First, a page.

Minoru Nakamura

Sasebo City General Hospital, Nagasaki, Nagasaki, Japan

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Publications (4)0.39 Total impact

  • Kentaro Hayashi, Hideaki Takahata, Minoru Nakamura
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    ABSTRACT: Two cases of spinal arteriovenous malformation (AVM) with subarachnoid hemorrhage (SAH) are reported. The first case is that of a 14-year-old boy who was transferred to our hospital with a sudden onset of headache. Neurological examination revealed no motosensory deficit, but a brain CT showed a slight diffuse SAH. A left vertebral angiogram demonstrated intramedullary AVM in the cervical region of the spinal cord. This AVM was therefore occluded using a solid embolization material. The patient was then discharged without neurological deficit. The second case is that of a 67-year-old man who visited our hospital with a sudden onset of headache. Neurological examination revealed no motor or sensory deficit, but a brain CT showed SAH, which was dominant in the posterior fossa. Initial cerebral angiography demonstrated no abnormality such as cerebral aneurysm or AVM except for laterality of the C1 radiculo-meningeal artery. A second angiogram on day 11 demonstrated spinal arteriovenous fistula (AVF), which was fed by the left radiculo-meningeal artery and drained to the posterior spinal vein. Embolization for the AVF was performed using liquid material. He was then discharged without neurological deficit. These two cases revealed non-specific SAH symptoms and were indistinguishable from other ruptured aneurysms. Although the brain CT can show a slight SAH or posterior fossa dominant SAH, repeated angiography may be necessary to verify and conclude the diagnosis of spinal AVM.
    No shinkei geka. Neurological surgery 07/2004; 32(6):605-11. · 0.13 Impact Factor
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    ABSTRACT: Brain tumors not uncommonly display a chronic course, with symptoms occurring insidiously. This case report describes a meningioma patient who presented sudden onset and rapidly progressing symptoms. She was 49 years old, a referred case from a nearby hospital, with severe headache and fever. This was also accompanied by unconsciousness and left hermiparesis which necessitated emergency brain CT and MRI scanning. A right temporal 5 cm ring enhancing lesion with massive surrounding edema was revealed. Despite osmotic diuretics to relieve brain edema, symptoms worsened, so decompressive right temporal craniotomy and total excision of the tumor was performed. This mass lesion was found to be extra axial, with histology revealing on atypical meningioma with massive necrosis. This rare case which is thought to be due to massive peritumoral edema, possibly from an ischemic occluded major feeder, conforms to glioma radiologically; while the clinical picture has a similarity to brain abscess. This case is presented as a reminder to neurosurgery practice that meningioma can also be a possibility when a ring enhancing cerebral mass in encountered and is accompanied by such a bizarre sudden and rapidly progressing neurologic condition.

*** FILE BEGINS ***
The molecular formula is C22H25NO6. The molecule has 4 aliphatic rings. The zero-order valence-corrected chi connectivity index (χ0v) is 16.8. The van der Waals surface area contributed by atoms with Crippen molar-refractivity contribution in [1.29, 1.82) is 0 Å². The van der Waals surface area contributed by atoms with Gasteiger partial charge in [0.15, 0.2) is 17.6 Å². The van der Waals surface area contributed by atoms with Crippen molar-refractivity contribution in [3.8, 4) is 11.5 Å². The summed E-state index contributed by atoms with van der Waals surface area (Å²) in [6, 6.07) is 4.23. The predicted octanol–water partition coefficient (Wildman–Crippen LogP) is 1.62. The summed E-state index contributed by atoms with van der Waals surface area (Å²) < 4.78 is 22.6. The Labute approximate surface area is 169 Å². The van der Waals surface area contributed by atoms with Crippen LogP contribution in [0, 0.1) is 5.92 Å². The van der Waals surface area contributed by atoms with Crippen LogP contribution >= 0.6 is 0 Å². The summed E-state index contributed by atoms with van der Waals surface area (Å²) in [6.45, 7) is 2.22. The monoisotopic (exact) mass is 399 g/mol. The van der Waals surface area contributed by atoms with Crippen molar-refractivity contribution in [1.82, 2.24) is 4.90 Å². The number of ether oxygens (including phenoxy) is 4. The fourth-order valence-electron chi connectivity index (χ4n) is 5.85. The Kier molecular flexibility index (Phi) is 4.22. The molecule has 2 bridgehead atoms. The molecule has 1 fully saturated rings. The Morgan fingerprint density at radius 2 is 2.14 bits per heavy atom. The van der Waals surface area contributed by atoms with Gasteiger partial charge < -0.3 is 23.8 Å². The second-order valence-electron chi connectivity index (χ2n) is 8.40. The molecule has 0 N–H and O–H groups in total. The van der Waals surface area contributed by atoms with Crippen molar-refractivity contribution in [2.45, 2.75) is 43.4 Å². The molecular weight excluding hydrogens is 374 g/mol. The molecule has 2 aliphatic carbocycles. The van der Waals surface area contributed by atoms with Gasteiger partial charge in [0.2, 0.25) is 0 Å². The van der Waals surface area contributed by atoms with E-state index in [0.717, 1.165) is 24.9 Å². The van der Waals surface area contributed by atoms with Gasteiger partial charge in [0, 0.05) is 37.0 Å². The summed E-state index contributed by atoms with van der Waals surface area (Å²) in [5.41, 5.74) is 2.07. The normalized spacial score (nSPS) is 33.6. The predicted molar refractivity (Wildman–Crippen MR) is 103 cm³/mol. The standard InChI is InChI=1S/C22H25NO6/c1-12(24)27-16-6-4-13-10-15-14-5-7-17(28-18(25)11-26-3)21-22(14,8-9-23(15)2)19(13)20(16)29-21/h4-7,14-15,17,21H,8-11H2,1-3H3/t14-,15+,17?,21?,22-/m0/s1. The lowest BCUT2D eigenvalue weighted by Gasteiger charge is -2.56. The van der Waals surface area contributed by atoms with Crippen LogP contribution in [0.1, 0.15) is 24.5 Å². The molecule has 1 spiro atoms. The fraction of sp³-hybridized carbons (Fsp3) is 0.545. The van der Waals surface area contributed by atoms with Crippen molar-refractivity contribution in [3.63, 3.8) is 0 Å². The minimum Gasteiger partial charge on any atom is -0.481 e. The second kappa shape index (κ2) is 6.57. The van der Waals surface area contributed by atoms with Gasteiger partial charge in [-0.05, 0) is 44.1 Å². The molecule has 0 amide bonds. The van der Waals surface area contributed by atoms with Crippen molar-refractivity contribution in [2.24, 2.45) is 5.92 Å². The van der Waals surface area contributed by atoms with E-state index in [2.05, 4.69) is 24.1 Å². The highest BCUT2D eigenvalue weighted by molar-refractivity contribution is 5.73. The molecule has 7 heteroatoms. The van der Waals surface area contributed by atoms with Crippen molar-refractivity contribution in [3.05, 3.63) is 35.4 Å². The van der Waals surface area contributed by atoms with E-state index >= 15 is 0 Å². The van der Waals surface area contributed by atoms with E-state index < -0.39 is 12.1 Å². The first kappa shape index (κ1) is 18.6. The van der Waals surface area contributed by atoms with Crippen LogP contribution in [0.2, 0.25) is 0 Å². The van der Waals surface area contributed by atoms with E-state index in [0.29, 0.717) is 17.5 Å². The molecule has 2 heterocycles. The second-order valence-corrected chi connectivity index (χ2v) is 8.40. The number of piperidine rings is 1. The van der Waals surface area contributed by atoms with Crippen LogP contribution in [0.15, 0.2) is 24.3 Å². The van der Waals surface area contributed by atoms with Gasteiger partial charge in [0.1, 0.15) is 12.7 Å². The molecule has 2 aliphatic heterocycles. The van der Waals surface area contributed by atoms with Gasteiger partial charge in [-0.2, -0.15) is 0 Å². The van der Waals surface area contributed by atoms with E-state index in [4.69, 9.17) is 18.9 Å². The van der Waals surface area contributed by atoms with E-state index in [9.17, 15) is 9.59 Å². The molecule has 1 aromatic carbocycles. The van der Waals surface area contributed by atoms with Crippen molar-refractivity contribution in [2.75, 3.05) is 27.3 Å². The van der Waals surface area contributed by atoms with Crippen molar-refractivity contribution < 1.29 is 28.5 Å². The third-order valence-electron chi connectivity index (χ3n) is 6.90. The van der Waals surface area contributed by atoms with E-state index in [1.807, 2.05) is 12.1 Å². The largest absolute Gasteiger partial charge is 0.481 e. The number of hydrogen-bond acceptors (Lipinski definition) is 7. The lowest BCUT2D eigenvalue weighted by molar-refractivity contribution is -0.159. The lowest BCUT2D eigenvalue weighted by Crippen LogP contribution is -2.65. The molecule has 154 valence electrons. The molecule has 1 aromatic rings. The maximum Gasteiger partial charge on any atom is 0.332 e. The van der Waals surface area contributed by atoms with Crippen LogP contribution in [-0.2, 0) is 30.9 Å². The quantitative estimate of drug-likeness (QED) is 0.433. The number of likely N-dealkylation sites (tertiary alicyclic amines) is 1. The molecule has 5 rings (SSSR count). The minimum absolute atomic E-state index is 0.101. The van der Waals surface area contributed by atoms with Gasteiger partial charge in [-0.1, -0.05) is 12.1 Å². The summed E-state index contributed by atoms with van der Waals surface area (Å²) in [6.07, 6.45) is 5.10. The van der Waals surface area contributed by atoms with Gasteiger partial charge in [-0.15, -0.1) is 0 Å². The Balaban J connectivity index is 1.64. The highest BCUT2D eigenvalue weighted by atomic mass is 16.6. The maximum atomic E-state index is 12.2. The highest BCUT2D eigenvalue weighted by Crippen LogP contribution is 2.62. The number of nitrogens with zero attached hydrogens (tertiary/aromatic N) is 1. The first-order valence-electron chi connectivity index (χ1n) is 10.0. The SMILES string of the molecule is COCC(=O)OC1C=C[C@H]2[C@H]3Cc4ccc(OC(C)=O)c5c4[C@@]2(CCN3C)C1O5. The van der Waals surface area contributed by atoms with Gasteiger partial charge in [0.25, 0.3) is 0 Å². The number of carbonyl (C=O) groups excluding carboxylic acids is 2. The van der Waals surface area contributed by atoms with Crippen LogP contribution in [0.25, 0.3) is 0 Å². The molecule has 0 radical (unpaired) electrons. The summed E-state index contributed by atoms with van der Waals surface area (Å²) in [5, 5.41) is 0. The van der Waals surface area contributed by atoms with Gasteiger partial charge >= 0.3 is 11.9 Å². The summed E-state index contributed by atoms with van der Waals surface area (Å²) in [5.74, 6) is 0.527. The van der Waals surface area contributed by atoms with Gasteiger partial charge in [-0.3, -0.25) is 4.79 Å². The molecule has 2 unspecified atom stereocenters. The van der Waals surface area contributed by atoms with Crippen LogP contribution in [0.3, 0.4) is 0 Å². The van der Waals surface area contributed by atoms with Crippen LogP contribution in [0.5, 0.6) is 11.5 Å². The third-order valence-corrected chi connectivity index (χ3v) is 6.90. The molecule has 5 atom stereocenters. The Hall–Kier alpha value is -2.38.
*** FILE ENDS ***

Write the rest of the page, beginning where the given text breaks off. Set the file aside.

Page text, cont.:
No shinkei geka. Neurological surgery 01/2004; 31(12):1309-13. · 0.13 Impact Factor
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    ABSTRACT: We presented a case in which anti-hypertensive therapy inducing cerebral ischemia led to a diagnosis of moyamoya disease. In cases presenting cerebral ischemia due to the lowering of high systemic blood pressure, it is necessary to make a differential diagnosis of a disease causing hemodynamic cerebral insufficiency.
    No shinkei geka. Neurological surgery 04/2003; 31(3):275-9. · 0.13 Impact Factor
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    ABSTRACT: We report a case of Lhermitte-Duclos disease (LDD) with huge AVMs of left extremities. The patient is a 46-year-old woman, who was identified heart failure due to AVMs at 13 years old and underwent amputation of left arm and several embolizations for AVM of left leg. Following a loss of consciousness, she was admitted to our hospital at 46 years old. CT scan showed a low-density area in the vermis of cerebellum. MR imaging showed a tumor with characteristic parallel linear striation. She was treated with partial resection of tumor. Pathological findings were dysplastic gangliocytoma. She was diagnosed LDD by MR imaging and pathological findings. Some reports describe an association between LDD and Cowden disease. On the other hand, there are reports of an association between Cowden disease and AVM. However, to our knowledge, there is no report of an association between LDD and AVM. Although this case didn't be revealed an association with Cowden disease, we believe that this case is a very interesting one henceforth suggesting the association between LDD, Cowden disease, and AVM.
    Nō to shinkei = Brain and nerve 04/2003; 55(3):251-5.